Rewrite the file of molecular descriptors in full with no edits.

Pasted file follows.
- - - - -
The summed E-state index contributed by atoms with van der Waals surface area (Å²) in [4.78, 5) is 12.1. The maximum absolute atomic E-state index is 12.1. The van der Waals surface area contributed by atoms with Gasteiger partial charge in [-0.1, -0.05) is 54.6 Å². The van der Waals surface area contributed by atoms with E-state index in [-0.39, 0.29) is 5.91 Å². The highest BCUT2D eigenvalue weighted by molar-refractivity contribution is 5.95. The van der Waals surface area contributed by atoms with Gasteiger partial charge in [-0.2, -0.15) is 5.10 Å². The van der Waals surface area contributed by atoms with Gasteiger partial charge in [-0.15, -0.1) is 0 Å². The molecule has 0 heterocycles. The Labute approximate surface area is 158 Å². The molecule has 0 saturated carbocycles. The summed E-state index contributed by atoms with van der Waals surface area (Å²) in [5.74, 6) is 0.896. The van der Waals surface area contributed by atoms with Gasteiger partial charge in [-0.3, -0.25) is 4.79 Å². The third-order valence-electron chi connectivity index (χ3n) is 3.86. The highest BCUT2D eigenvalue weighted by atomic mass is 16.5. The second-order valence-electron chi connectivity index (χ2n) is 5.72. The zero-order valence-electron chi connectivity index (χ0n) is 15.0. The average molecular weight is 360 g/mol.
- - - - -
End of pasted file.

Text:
The summed E-state index contributed by atoms with van der Waals surface area (Å²) in [4.78, 5) is 12.1. The maximum absolute atomic E-state index is 12.1. The van der Waals surface area contributed by atoms with Gasteiger partial charge in [-0.1, -0.05) is 54.6 Å². The van der Waals surface area contributed by atoms with E-state index in [-0.39, 0.29) is 5.91 Å². The highest BCUT2D eigenvalue weighted by molar-refractivity contribution is 5.95. The van der Waals surface area contributed by atoms with Gasteiger partial charge in [-0.2, -0.15) is 5.10 Å². The van der Waals surface area contributed by atoms with Gasteiger partial charge in [-0.15, -0.1) is 0 Å². The molecule has 0 heterocycles. The Labute approximate surface area is 158 Å². The molecule has 0 saturated carbocycles. The summed E-state index contributed by atoms with van der Waals surface area (Å²) in [5.74, 6) is 0.896. The van der Waals surface area contributed by atoms with Gasteiger partial charge in [-0.3, -0.25) is 4.79 Å². The third-order valence-electron chi connectivity index (χ3n) is 3.86. The highest BCUT2D eigenvalue weighted by atomic mass is 16.5. The second-order valence-electron chi connectivity index (χ2n) is 5.72. The zero-order valence-electron chi connectivity index (χ0n) is 15.0. The average molecular weight is 360 g/mol.